MOG changes can trigger protracted negotiations over redeployment of people and resources, all based on what resources were previously aligned with the function. But given the government is signalling a change in priorities, it makes sense to adopt a first-principles approach to assigning resources. In practice, this means determining whether the function ought to continue at all, what resourcing that function requires and how the function can be performed most cost-effectively.

Nous put this thinking into practice over several years in our work on functional and efficiency reviews of Australian Government agencies and portfolios. This work showed the value of exploring more deeply the outcomes that government was seeking, the role of government and of the agency in delivering those outcomes, and the most effective levers to use in achieving those outcomes. Only then did we consider what this meant for functional alignment, capability needs and the efficient allocation of resources.

Shifting functions to a new home without a more rigorous examination is likely to produce more of the same.

3. Hold people accountable for the right things

People in positions of responsibility need to be supported to provide clear-sighted, evidence-based advice (without spin) that identifies risks to desired outcomes. This sounds simple but is deeply challenging for a system that tacitly rewards those who keep problems at bay, provide short-term fixes or avoid exposing flaws in programme design or delivery that can be traced back to the sponsoring authorities.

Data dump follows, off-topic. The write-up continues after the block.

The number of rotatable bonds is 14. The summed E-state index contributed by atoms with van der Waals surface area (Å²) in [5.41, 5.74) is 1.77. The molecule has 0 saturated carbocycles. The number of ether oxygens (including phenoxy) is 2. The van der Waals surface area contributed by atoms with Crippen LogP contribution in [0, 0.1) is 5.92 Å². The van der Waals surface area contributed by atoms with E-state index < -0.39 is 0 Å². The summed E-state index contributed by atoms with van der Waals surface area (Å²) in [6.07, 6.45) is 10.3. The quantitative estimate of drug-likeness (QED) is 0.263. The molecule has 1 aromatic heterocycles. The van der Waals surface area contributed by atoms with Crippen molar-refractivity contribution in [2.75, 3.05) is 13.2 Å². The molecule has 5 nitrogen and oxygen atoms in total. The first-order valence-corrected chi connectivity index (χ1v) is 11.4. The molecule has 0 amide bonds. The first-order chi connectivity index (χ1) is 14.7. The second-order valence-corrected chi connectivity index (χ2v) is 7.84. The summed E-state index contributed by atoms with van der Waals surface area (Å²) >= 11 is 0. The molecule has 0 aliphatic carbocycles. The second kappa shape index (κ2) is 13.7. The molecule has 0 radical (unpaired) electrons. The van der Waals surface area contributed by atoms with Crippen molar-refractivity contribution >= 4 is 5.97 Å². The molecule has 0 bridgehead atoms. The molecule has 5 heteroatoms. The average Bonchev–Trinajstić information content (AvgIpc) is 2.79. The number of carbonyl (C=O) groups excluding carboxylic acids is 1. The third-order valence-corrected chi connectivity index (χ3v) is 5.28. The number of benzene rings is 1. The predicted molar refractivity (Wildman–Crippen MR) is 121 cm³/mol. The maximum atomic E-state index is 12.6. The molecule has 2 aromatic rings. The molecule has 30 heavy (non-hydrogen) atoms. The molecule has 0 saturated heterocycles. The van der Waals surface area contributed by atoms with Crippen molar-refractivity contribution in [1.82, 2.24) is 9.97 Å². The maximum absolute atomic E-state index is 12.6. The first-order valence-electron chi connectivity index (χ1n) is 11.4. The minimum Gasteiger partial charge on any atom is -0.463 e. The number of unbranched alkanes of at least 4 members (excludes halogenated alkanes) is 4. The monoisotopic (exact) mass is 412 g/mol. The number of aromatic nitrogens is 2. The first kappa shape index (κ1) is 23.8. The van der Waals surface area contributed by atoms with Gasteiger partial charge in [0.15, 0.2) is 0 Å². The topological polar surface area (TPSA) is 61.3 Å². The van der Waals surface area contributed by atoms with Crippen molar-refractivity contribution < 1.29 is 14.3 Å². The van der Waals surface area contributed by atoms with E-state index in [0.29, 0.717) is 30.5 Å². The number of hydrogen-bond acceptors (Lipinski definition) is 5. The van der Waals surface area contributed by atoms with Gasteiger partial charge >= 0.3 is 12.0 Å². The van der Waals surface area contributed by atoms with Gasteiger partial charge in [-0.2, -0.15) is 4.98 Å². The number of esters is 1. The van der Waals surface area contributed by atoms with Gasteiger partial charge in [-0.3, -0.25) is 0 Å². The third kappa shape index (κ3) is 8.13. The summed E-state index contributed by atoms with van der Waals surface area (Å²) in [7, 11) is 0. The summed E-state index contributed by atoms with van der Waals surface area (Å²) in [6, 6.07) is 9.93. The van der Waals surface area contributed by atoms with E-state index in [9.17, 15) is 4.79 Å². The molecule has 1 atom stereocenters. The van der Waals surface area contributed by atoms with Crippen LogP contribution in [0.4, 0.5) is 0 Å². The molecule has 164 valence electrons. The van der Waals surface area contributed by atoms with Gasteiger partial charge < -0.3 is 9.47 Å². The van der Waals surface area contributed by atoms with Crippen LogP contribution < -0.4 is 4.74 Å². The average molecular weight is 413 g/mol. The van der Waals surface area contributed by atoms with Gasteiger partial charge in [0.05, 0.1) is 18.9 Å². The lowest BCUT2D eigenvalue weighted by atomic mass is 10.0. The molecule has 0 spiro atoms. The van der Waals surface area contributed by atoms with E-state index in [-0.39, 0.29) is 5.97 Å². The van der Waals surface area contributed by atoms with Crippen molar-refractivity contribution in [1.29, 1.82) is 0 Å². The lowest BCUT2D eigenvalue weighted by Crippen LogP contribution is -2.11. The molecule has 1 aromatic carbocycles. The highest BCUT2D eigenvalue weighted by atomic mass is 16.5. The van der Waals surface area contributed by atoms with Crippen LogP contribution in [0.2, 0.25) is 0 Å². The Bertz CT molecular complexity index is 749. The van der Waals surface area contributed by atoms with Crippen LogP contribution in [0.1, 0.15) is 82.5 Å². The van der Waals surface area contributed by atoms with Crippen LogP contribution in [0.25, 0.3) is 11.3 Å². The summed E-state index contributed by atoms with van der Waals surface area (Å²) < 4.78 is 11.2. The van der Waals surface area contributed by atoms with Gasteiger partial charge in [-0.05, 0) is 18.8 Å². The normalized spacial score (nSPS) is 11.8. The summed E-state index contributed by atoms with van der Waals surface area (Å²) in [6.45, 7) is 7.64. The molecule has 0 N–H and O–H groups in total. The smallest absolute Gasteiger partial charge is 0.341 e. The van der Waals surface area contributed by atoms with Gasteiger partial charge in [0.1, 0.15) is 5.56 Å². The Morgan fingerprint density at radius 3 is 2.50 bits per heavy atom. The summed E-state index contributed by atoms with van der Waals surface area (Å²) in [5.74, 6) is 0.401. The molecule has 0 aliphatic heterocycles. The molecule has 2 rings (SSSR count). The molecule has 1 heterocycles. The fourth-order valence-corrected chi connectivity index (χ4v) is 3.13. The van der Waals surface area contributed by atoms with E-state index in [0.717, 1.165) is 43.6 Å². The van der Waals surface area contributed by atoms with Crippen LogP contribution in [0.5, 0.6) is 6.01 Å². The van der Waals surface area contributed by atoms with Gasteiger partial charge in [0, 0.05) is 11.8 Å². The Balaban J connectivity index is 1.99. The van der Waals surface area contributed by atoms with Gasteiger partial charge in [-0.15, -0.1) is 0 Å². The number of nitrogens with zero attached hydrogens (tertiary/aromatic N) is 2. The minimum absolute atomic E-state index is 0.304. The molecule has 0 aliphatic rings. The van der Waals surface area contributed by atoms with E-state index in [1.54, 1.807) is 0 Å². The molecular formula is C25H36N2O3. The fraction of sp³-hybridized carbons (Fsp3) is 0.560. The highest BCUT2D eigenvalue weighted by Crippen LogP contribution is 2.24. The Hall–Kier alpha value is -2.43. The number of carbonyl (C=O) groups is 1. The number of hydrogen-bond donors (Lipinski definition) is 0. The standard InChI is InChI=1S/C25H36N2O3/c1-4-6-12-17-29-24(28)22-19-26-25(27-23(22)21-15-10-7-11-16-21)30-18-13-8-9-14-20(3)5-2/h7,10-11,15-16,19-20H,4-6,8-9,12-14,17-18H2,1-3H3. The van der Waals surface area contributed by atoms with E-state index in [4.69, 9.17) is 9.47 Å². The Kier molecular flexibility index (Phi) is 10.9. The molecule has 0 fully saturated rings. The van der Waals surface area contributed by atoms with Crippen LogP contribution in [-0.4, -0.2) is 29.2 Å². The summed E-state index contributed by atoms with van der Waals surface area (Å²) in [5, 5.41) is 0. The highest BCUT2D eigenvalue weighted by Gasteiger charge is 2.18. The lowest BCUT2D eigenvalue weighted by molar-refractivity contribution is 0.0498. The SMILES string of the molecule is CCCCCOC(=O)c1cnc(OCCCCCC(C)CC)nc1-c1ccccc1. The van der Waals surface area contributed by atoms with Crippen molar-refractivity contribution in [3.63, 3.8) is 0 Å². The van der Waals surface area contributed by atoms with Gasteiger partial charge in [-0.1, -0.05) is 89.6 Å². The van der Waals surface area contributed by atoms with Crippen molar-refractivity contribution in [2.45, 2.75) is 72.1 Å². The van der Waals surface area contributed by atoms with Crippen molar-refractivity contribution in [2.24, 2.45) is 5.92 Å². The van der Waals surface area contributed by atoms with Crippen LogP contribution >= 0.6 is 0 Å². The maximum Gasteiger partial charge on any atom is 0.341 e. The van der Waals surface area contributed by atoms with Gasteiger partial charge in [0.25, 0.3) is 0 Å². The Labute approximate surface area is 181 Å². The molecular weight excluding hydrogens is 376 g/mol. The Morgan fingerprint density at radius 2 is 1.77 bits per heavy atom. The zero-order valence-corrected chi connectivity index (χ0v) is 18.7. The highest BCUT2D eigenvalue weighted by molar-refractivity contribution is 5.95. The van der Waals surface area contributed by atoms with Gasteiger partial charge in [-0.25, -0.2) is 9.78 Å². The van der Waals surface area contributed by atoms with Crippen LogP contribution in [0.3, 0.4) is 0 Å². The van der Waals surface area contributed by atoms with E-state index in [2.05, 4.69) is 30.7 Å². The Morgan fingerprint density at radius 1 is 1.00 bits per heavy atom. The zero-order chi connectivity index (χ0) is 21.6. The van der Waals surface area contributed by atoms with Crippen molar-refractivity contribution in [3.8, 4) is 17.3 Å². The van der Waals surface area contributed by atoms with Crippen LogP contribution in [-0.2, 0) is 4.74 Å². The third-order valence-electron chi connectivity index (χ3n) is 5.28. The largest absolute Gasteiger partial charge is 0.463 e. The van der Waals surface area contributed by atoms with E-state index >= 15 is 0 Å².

This is not a criticism of all public servants; indeed, the emergency services and armed services show clear delegation, data-driven decision-making and tight accountability. But an unfortunate by-product of the mainstream context is that accountabilities can be blurred, and the imperative to obfuscate, delay or deflect can prove irresistible.

“Delivering for Australians” says a lot about accountabilities and rightly so, for good governance and oversight is key. The best private and public sector boards expect senior executives to report truthfully and promptly what is going on. The boards themselves engage with that information rather than shoot the messenger. While the authorising environment for public servants operating outside board structures is more complex, these same principles should be stated, affirmed, enforced and modelled.

A new structure enables a reset of governance, including accountabilities and key performance indicators, and of the expectations that leaders have of their direct reports.

4. Nurture a positive culture and mindsets

No significant reform can succeed without an enabling culture – where the values and behaviours that are promoted, modelled. rewarded and embedded align fully with the organisation’s goals. In addition to frustration and cynicism, MOGs can generate anger and fear among departmental staff. Such emotions can be directed in positive and negative ways. As noted in a recent article on public sector innovation, how those emotions are channelled manifests in the outcomes that organisations produce.[1]

This highlights the very real opportunity to use the post-MOG structures to fully re-evaluate what a service delivery culture means, articulate what it looks like in practice, and develop a clear plan for how to build and maintain it.

The four considerations for leaders must be considered in concert, for tackling just one will not produce the deep-seated shift required. Together they are critical to meeting the Government’s expectations of improved services to the community.

Public servants will benefit, too, from an environment that is more motivating and engaging. Meanwhile, the Government reaps a return in higher levels of productivity, reduced pressure on budgets, restored public trust and, maybe, fewer MOGs!

Get in touch to discuss how we can help your agency make the most of the MOG changes to produce a more profound, positive shift.

Published on 11 February 2020.

[1] Stricker-Talbot, M. (2020), ”How are innovative public servants born?”Apolitical magazine